Regular physical activity is related to improved mental and physical well-being. Recent research indicates that:
- active, physically fit individuals do not react to difficult situations with as much stress as inactive people
- regular exercise programs have been found to prevent, and reduce, symptoms of disease - these include reduced risk of heart disease, low back pain, depression, and osteoporosis, to mention only a few
- an active lifestyle improves sleep, mood, sexual activity, and self-esteem by increasing energy, facilitating weight loss, and providing for greater social contact
- aerobic exercise improves endurance and cardiovascular health while non-aerobic activities enhance flexibility and strength
Physical activity need not be strenuous to be of benefit. Indeed, all of us have many opportunities to become more active in our daily routine. Climb the stairs instead of taking the elevator. Walk to the store instead of driving. Use a push lawn mower instead of a power lawn mower (or hiring your neighbor's child). It's never too late to become active. If you are already active, keep at it. If you are not, start!
Tips for developing an exercise program:
- Get a physical
Before starting, ask your physician about any limitations on your activity.
- Pick the right activities
The biggest challenge is keeping at it. Pick activities that you really enjoy. Ideally, alternate between aerobic (cardiovascular) exercise (in which your heart rate accelerates into a target range for 20 minutes or more) and anaerobic exercise (such as weight training or yoga).
- Variety helps
Pick more than one activity and alternate them. Include at least one thing you can do when the weather is poor, and have ideas for both summer and winter. Experiment. If you haven't tried something before, give it a shot (but use caution to avoid beginner injuries). Remind yourself that if you don't like it you can switch to something else.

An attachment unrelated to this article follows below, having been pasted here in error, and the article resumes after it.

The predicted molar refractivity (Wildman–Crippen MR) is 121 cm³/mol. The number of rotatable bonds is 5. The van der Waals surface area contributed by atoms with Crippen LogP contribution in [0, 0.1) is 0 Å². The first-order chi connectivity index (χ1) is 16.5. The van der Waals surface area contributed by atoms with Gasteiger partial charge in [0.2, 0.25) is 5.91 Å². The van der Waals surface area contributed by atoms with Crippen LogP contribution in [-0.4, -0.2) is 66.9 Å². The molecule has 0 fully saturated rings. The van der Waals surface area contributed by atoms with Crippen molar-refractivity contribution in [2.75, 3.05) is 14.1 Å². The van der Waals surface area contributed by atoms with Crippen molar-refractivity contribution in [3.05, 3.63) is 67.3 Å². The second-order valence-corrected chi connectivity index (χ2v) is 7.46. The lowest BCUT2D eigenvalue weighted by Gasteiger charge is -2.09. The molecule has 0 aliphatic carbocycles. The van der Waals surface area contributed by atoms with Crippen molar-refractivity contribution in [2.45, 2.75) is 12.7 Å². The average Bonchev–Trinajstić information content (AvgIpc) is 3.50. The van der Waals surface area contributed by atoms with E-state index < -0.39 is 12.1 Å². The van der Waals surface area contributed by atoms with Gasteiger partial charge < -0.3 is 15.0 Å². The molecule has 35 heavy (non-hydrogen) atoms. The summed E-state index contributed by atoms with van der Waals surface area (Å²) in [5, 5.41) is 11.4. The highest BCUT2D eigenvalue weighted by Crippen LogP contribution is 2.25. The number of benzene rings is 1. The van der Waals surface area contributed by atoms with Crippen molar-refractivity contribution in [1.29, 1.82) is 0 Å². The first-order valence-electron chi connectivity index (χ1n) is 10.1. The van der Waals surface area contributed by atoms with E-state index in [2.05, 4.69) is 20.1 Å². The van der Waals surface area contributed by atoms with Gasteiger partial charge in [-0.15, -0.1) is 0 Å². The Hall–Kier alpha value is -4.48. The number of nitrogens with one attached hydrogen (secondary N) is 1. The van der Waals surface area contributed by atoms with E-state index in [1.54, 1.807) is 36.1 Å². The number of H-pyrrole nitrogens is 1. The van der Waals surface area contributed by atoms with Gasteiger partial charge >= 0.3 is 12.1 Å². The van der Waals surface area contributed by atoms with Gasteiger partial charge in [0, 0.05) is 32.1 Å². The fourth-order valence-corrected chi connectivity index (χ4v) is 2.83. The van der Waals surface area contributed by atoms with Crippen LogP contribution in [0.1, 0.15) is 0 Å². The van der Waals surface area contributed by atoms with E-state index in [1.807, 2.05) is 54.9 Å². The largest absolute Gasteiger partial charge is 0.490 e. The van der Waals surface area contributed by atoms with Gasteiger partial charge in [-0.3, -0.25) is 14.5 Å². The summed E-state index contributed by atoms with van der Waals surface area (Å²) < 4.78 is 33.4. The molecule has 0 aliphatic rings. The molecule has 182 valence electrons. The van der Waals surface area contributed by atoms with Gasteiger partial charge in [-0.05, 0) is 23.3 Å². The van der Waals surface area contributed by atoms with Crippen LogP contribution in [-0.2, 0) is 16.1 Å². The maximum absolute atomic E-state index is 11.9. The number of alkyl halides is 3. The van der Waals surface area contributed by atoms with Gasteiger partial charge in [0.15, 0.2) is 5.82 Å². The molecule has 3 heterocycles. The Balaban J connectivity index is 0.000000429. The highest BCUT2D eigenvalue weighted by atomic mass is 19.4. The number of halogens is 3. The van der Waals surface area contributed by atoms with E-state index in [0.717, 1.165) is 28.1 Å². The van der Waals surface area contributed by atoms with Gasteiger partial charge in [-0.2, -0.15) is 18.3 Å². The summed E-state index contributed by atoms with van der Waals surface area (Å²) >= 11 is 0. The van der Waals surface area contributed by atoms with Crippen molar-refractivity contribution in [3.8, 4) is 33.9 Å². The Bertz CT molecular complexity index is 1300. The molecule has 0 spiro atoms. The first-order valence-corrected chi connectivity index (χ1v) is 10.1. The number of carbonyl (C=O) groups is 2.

- Stretch first
Learn how to do stretching exercises properly, then make sure to do them before each exercise session. This can help reduce the likelihood of exercise-related pain or injury.
- Exercise with a friend
Or make new friends when you exercise. This will increase your motivation and enjoyment of your activities.
- Frequency is more important than duration
Regular short periods of exercise (3 or 4 times a week) are better than irregular long periods.
- Focus on enjoyment
Some research shows that people who exercise for enjoyment and challenge seem to show stronger mood improvements than people who exercise mainly to look better. Try to put an emphasis on how you will feel rather than how you want to look.
- Nothing changes overnight
Use goal setting when developing a fitness program, and be sure to pick something achievable. For example, aim to swim once for 5 minutes rather than starting off by committing yourself to 70 laps a day.
(a program developed at the Department of Psychology, Vancouver Hospital and Health Sciences Centre)
in association with the MediResource Clinical Team